Zhao 'excited' for Oscars as 'Nomadland' wins at Spirit Awards

Chloe Zhao, who won best director at the Film Independent Spirit Awards, is favourite to become the second-ever female directing winner at the Oscars. AFP/Rich Fury

LOS ANGELES - Chloe Zhao voiced her excitement about the looming Oscars as her road movie "Nomadland" topped the Film Independent Spirit Awards on Thursday, winning best feature and showing no signs of slowing down its relentless award season charge.

The US feature film -- which has accrued dozens of Hollywood prizes and is tipped to win big at Sunday's Academy Awards -- also won best director, editing and cinematography honors at the ceremony dedicated to films with smaller budgets.

The Spirit Awards, taking place online this year due to Covid-19, are the penultimate stop on Hollywood's award circuit before the grand finale of the Oscars, which will be held in-person in Los Angeles in three days' time.

READ: Award-dominating 'Nomadland' wins top Hollywood director prize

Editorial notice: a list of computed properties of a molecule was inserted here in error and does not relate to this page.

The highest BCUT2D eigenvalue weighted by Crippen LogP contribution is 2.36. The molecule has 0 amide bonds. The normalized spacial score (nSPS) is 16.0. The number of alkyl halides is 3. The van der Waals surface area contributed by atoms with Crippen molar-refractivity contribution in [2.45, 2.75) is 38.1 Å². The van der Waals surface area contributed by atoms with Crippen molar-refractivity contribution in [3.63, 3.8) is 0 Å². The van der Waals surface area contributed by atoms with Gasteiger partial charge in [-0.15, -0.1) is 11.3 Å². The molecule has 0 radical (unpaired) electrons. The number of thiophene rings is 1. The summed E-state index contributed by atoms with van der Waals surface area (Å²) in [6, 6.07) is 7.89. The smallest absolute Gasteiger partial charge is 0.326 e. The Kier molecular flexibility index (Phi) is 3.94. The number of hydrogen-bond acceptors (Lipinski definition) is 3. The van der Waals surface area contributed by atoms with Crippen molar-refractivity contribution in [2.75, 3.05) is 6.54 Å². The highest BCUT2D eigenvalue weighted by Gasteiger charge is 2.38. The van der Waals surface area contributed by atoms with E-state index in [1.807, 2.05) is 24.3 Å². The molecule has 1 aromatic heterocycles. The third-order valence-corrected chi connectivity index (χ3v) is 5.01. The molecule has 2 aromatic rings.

"We have a lot of friends nominated this year, and we're really excited to see them... and we have some surprise guests!" said Zhao, who is favorite to become the second-ever female directing winner at the Oscars.

When a moderator suggested those mystery guests might be the real-life nomads who play versions of themselves in Zhao's film, she added: "I can't wait to just hug them. I need to hug somebody!"

The film follow a community of older Americans who roam the West in vans after losing everything in the wake of the global financial crisis.

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Collecting her director prize Zhao -- who made her name with tiny indie films set in the US heartland -- thanked the "independent film community," adding: "We wouldn't be here without you."

Zhao's next film is "Eternals," part of the mega-grossing Marvel superhero blockbuster series.

Asked by AFP in a virtual Q&A if she would like to return to indie filmmaking later, she replied: "Definitely -- I would love to be able to do both if possible."

"The difference? There's a lot more visual effects shots," she added, referring to the Marvel films' lavish, computer-enhanced action sequences.


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